It’s All About the Visions

Tick by Allison Rose is a book without an ending. I don’t think that is a spoiler but it is disappointing. And it’s my fault. I read a description of the book and was so taken by the interesting description that I clicked “read for free” on the Amazon site and read it as a Kindle Unlimited (KU) book. So I can’t complain about paying too much. (Even though the “read for free” claim on a subscription site that I pay for bothers my sensibilities as an English teacher.) But these are mostly administrative details (except for the “no ending). It remains my fault that I read my way through this interesting dystopian novel expecting answers and when I didn’t get them, I complain.

Jo is the 17-year-old hero of this YA novel. She has problems she cannot even define and she knows it. Some problems she can define. Mom is somewhat off the rails in a mental alternative world, but not all the time. Jo can remember an earlier youthful time when mom was fun, before Rick. He is mom’s current partner; Jo’s real dad died years earlier, a suicide. So we start out with two well-defined problems and we add Jo’s hatred of Rick. While this looks like a set-up for an abuse by stepdad story, I will reassure readers this does not happen. It is not a spoiler as early in the book Jo solves her problem by removing Rick’s brain and placing it on his lap. That was before she went to prison. First problem solved but now we have the prison situation to deal with.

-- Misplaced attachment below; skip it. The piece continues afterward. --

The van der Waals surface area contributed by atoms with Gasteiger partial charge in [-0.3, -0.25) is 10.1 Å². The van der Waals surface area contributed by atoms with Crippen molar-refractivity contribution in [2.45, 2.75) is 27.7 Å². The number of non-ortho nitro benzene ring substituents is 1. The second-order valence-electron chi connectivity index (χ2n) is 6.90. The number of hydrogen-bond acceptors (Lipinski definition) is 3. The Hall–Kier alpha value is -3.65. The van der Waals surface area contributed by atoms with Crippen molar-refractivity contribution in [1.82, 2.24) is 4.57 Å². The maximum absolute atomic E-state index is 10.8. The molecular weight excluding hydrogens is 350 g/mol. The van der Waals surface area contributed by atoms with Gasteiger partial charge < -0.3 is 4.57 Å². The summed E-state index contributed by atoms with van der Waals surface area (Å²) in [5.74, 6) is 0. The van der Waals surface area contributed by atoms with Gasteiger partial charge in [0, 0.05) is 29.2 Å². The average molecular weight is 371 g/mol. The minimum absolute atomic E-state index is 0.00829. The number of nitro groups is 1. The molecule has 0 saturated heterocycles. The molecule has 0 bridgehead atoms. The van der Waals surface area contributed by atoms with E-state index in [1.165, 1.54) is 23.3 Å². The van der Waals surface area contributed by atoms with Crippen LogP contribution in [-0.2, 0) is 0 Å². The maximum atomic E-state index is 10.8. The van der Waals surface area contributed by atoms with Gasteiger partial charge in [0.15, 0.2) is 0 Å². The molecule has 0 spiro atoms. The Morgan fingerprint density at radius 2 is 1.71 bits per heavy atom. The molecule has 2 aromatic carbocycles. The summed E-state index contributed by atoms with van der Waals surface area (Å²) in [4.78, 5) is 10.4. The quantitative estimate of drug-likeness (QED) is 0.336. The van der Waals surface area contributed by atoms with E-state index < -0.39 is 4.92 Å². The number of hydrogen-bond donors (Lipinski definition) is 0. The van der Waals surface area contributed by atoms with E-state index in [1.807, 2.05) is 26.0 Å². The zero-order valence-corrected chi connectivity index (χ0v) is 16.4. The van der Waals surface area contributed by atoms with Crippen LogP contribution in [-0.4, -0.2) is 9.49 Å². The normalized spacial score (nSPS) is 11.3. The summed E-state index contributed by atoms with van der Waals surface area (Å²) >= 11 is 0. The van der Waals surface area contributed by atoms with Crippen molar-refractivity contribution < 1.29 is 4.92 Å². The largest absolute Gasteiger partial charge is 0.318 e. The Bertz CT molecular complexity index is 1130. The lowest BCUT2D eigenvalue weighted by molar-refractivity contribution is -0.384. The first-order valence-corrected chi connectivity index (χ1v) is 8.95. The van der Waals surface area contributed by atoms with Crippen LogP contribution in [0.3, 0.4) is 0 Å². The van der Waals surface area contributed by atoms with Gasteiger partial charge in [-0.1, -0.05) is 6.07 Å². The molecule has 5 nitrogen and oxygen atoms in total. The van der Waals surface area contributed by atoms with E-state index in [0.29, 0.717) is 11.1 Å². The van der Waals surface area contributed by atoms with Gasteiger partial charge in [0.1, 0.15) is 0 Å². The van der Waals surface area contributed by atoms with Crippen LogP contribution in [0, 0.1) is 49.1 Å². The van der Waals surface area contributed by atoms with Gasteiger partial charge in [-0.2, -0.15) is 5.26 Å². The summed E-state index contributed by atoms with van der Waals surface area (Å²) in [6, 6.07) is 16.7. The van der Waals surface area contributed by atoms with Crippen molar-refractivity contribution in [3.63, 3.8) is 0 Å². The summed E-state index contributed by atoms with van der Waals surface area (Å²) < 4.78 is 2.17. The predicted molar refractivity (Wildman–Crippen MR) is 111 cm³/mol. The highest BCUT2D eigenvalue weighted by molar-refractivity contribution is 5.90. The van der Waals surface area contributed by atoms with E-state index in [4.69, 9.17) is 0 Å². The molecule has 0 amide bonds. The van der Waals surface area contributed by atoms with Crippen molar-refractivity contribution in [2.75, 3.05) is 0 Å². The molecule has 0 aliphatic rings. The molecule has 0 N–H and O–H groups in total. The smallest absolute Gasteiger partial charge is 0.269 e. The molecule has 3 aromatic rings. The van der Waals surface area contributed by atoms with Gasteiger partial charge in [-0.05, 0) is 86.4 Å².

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Hours After You

But you are always there … somewhere …

Trent Lewin


                You didn’t clean up before you got in the car and drove away. But I did. I stayed. You didn’t call when you got to the bar, and didn’t save me a seat, even though I asked if you could. I called, and you didn’t pick up. I sat in the kitchen and ate peas and potatoes, and then I had a beer and wondered where you were.

                You managed not to say goodbye, but I did. When the police came to my house to say that you’d started a fight, I said sure, that’s you. That’s always you. They said you’d run from the bar down the end of the road – streetlights shining on the fog – and found your way into the forest. You hated that forest, you always said, but I know you didn’t. I know you loved it, and that’s why you went…

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True Crime Stories but …

12 Shocking True Crime Murder Cases True Crime Anthology Vol. 3 by Jack Rosewood presents itself just as the title indicates. Because I had earlier read and reviewed a previous Rosewood publication, Patrick Kearney Serial Killer, I was interested in comparing this work with his earlier work. I received both books through the Library Thing Member Giveaway Program in return for an honest review. In my earlier honest review, I was unimpressed to the point of negativity with Patrick Kearney. I thought the content lacked depth and the organization of the work was difficult for the reader to follow events. In this book, however, I found the organization much better and the content, while still shallow, was improved to the point that I would recommend it to my students studying English as a Foreign and Second Language. My students are in university. I would not recommend this at high school level for two reasons.